Born in the idealism of the early 1970s, the mural features musicians, dancers, children, a dragon, God's heads as imagined by different ethnic groups, green pastures, and a title that may be the most utopian in San Francisco history. After 40 years, the paint has faded, but its prominent Haight-Ashbury location — on the side of a Victorian building that faces the Park branch of the San Francisco Public Library — gives Come Together Each in Your Own Perceiving of Yourself something that murals can only wish for: a steady audience. Every day, people see the mural on their way in and out of the library. Generations of people have grown up with the artwork, which San Francisco officials commissioned Ruby Newman and Selma Brown to paint. Brown recently passed away.
“At that time, the murals were very political, and neither Selma and I are political — we're more inclined toward 'spirit,'” says Newman, who now lives in Petaluma. “We wanted to make it multiethnic, and we wanted it to represent the different groups that were in San Francisco. We have very different styles — she's more realistic, and I'm more stylized — but we were able to make them work together.”
Started in 1975 and completed in 1976 when Brown was 43 and Newman was 25, Come Together Each in Your Own Perceiving of Yourself led Newman to her next assignment, which lasted from 1977 to 1985: restoring the animals in the Golden Gate Park carousel. Those giraffes, horses, dragons, and all their friends are as colorful as ever — maintained to this day, while the Park Branch mural is, to Newman's eyes at least, “pretty disintegrated. It's unfortunate that it wasn't maintained. But that's the life of public art.”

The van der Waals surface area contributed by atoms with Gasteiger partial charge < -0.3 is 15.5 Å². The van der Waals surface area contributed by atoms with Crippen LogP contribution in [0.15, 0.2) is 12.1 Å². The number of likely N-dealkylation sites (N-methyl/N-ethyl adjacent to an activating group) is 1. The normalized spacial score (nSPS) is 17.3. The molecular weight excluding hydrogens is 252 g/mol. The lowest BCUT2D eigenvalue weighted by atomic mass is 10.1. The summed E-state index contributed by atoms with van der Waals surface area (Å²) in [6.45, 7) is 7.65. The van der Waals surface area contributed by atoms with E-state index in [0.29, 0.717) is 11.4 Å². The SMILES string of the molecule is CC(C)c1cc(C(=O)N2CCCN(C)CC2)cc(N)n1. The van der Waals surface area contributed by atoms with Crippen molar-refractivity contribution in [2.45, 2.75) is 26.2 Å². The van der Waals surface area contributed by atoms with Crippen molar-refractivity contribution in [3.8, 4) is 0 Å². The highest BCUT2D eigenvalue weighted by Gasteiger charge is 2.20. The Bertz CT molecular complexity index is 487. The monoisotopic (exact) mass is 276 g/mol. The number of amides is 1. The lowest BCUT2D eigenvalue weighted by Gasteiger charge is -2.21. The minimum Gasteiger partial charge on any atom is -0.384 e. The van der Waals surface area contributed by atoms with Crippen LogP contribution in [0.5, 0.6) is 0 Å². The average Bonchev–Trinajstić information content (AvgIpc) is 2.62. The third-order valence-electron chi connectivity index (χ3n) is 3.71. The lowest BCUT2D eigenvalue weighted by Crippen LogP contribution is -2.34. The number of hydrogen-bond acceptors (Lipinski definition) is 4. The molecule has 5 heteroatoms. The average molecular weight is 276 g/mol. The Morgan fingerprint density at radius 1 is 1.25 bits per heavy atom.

Newman, who has a background in theater design, says the carousel animals were “in such disarray that I knew I couldn't wreck them. Having done the mural on Page Street made it possible for me to get the carousel work because they saw that I followed through with the project.”
The back story of Come Together Each in Your Own Perceiving of Yourself involved one of San Francisco's wealthiest residents, Harold Zellerbach. The original Victorian building next to the library has an uneven exterior, which Newman calls a “tongue-and-groove” surface.
“When we made our presentation to the Arts Commission,” Newman says, “Mr. Zellerbach — who was on the board and had been very generous to San Francisco philanthropically speaking, and he was about 5-feet-2 — he was the only one who got up and looked at the photograph of the building. He looked at me and said, 'How are you going to paint it on this tongue-and-groove siding?' And we said, 'We don't know.' And he said, 'I'll tell you what, girls. Find out how much it costs to put up paneling, and I'll pay for it.' So he paid for the masonite and preparing the surface, and the install, we could paint the mural.”
“About six years ago,” Newman adds, “we tried to get money to restore it, but we couldn't get anyone to sponsor us.”